Personal injury cases are those in which someone's negligence or unsafe actions cause injury or death. Successfully resolving a Colorado personal injury case requires following state rules and conducting a thorough investigation.
Where Do I File My Claim?
Personal injury is a civil matter, usually handled in state court. In Colorado, you generally file your complaint in the county or district where you live or where your injury occurred. The choice between district or county court depends partly on the amount of damages you seek.
What Is Colorado's Statute of Limitations?
Most personal injury cases, including medical malpractice, must be filed within two years of the incident. The statute of limitations for cases involving motor vehicles is three years.
What Are My First Steps?
After filing your complaint with the court, you must notify the person you are suing, called the defendant. To do this, you must arrange to deliver a summons, usually with a copy of the complaint. The defendant has a short time to file a response and answer your allegations. Both sides then start preparing for trial.
What Damages Can I Recover?
You might be able to recover two types of damages:
Economic damages represent money lost as a result of your injury, such as medical bills, lost wages and lost future earnings.
Non-economic damages compensate you for how the injury has affected your life, such as by causing pain and suffering, loss of enjoyment, and emotional distress. The state caps the amount you can receive for most types of injuries.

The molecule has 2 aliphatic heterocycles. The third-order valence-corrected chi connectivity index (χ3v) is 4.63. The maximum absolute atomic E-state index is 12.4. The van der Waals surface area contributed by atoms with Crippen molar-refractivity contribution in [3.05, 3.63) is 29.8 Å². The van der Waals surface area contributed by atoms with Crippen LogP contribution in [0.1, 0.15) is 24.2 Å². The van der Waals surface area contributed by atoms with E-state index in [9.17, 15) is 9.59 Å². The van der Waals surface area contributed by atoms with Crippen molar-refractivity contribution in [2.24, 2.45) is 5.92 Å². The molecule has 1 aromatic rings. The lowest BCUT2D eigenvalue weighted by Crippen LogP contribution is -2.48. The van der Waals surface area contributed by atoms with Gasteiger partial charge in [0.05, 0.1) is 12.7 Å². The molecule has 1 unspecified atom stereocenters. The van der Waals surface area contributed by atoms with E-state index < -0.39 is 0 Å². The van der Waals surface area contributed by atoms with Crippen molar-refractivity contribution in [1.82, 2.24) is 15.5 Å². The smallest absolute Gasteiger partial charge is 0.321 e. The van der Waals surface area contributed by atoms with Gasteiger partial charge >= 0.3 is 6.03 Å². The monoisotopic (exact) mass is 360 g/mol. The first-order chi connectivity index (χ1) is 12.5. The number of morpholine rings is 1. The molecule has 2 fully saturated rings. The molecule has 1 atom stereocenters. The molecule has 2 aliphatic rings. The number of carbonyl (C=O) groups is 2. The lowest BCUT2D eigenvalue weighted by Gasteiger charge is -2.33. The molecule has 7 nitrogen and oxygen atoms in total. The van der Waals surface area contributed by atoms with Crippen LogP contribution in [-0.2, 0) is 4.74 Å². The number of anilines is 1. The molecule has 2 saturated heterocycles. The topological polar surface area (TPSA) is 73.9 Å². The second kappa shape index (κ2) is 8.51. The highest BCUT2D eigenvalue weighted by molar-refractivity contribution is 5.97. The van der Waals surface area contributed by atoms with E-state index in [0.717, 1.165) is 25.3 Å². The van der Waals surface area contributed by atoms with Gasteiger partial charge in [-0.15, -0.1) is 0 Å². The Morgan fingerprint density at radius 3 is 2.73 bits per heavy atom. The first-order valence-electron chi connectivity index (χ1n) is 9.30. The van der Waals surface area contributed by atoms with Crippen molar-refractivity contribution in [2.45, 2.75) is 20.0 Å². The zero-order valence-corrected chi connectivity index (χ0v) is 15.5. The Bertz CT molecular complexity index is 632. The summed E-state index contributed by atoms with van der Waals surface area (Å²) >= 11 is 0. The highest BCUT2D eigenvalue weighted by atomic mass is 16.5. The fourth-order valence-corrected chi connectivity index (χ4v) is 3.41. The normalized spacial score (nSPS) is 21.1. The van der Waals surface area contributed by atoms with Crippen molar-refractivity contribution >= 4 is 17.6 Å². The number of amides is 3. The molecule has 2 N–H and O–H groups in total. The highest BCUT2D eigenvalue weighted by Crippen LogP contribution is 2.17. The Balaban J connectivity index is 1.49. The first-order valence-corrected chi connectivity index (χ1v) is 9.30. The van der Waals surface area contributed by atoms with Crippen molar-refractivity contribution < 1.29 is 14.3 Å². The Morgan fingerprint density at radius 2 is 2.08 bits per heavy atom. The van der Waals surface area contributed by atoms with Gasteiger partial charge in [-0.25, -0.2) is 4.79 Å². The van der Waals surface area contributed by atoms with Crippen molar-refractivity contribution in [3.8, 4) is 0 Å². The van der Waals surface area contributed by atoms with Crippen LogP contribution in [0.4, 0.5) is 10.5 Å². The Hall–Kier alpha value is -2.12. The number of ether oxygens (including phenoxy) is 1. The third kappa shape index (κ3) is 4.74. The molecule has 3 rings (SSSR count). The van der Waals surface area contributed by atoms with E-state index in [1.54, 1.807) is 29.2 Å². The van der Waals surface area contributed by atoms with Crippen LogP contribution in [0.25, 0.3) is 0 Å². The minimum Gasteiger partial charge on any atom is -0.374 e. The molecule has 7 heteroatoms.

Permanent injury or death may entitle you or your loved ones to additional damages for loss of the family relationship you once enjoyed.
What is Modified Comparative Fault?
Colorado limits your ability to recover damages according to a modified comparative fault standard with a 50 percent bar. This means you can only recover damages if you are less then 50 percent responsible for the accident, and your damages will be reduced by your degree of fault.
What is The Discovery Process?
Discovery involves uncovering the facts of the case and may include several methods:
- Written questions and answers, called interrogatories, must be answered under oath.
Oral interviews of both parties, called depositions, might include witnesses for each side.
The defense may also ask for its own doctors to examine the plaintiff to corroborate injury claims.
What Is Mediation?
You may be able to settle your case through a process called mediation. During mediation, both sides meet with an impartial third party who tries to help them come to a fair settlement.
What Happens at Trial?
Unless both sides agree to waive a jury trial, most trials start by selecting the members of the jury. Each side then makes opening statements and takes turns presenting evidence and witnesses.
Can I Afford a Personal Injury Attorney?
Many lawyers work on personal injury cases for a contingency fee. This means they receive a percentage of your award. If you lose at trial, you do not pay anything.
What Else Should I Know?
Even if you lose your case, you might still have a few options:
A motion for a new trial argues that your case should be retried because legal errors occurred during the first trial.
A notice of appeal requests that an appeals court review your case's decision. You must have sufficient grounds, such as misapplication of the law, for the court to agree to review your case.
Other motions are available as well, and an experienced attorney will know which have the best chance of success in your case.
Where Can I Get Answers to Questions?
Personal injury statutes are complex and it may not always be clear which ones apply to a specific case. A personal injury attorney in your state will be able to help you prepare a strong case.